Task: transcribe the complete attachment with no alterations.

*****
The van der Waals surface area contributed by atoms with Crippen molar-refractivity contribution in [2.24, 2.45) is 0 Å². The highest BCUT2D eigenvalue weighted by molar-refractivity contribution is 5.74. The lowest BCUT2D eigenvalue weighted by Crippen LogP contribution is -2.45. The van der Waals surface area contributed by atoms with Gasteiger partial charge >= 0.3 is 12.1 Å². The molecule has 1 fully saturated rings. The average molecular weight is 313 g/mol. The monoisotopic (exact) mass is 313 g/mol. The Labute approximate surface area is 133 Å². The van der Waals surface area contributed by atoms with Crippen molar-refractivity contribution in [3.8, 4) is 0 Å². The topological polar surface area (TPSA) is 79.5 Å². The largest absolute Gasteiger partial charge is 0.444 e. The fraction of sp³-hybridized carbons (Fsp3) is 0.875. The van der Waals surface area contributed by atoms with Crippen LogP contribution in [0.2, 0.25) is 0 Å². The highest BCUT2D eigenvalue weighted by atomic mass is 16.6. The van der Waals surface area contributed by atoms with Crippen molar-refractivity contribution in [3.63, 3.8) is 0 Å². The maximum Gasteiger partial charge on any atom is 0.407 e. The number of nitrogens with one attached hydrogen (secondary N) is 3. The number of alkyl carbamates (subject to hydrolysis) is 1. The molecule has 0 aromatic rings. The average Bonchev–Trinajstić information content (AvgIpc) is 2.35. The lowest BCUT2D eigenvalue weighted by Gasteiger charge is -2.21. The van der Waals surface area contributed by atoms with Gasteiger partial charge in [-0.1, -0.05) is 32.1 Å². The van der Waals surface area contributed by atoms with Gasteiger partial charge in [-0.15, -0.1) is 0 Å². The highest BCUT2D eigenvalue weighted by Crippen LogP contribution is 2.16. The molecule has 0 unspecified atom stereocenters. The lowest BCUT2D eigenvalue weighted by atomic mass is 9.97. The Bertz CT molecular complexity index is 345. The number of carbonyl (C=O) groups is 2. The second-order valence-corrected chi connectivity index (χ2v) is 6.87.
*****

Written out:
The van der Waals surface area contributed by atoms with Crippen molar-refractivity contribution in [2.24, 2.45) is 0 Å². The highest BCUT2D eigenvalue weighted by molar-refractivity contribution is 5.74. The lowest BCUT2D eigenvalue weighted by Crippen LogP contribution is -2.45. The van der Waals surface area contributed by atoms with Gasteiger partial charge >= 0.3 is 12.1 Å². The molecule has 1 fully saturated rings. The average molecular weight is 313 g/mol. The monoisotopic (exact) mass is 313 g/mol. The Labute approximate surface area is 133 Å². The van der Waals surface area contributed by atoms with Crippen molar-refractivity contribution in [3.8, 4) is 0 Å². The topological polar surface area (TPSA) is 79.5 Å². The largest absolute Gasteiger partial charge is 0.444 e. The fraction of sp³-hybridized carbons (Fsp3) is 0.875. The van der Waals surface area contributed by atoms with Crippen LogP contribution in [0.2, 0.25) is 0 Å². The highest BCUT2D eigenvalue weighted by atomic mass is 16.6. The van der Waals surface area contributed by atoms with Crippen molar-refractivity contribution in [3.63, 3.8) is 0 Å². The maximum Gasteiger partial charge on any atom is 0.407 e. The number of nitrogens with one attached hydrogen (secondary N) is 3. The number of alkyl carbamates (subject to hydrolysis) is 1. The molecule has 0 aromatic rings. The average Bonchev–Trinajstić information content (AvgIpc) is 2.35. The lowest BCUT2D eigenvalue weighted by Gasteiger charge is -2.21. The van der Waals surface area contributed by atoms with Gasteiger partial charge in [-0.1, -0.05) is 32.1 Å². The van der Waals surface area contributed by atoms with Gasteiger partial charge in [-0.15, -0.1) is 0 Å². The highest BCUT2D eigenvalue weighted by Crippen LogP contribution is 2.16. The molecule has 0 unspecified atom stereocenters. The lowest BCUT2D eigenvalue weighted by atomic mass is 9.97. The Bertz CT molecular complexity index is 345. The number of carbonyl (C=O) groups is 2. The second-order valence-corrected chi connectivity index (χ2v) is 6.87.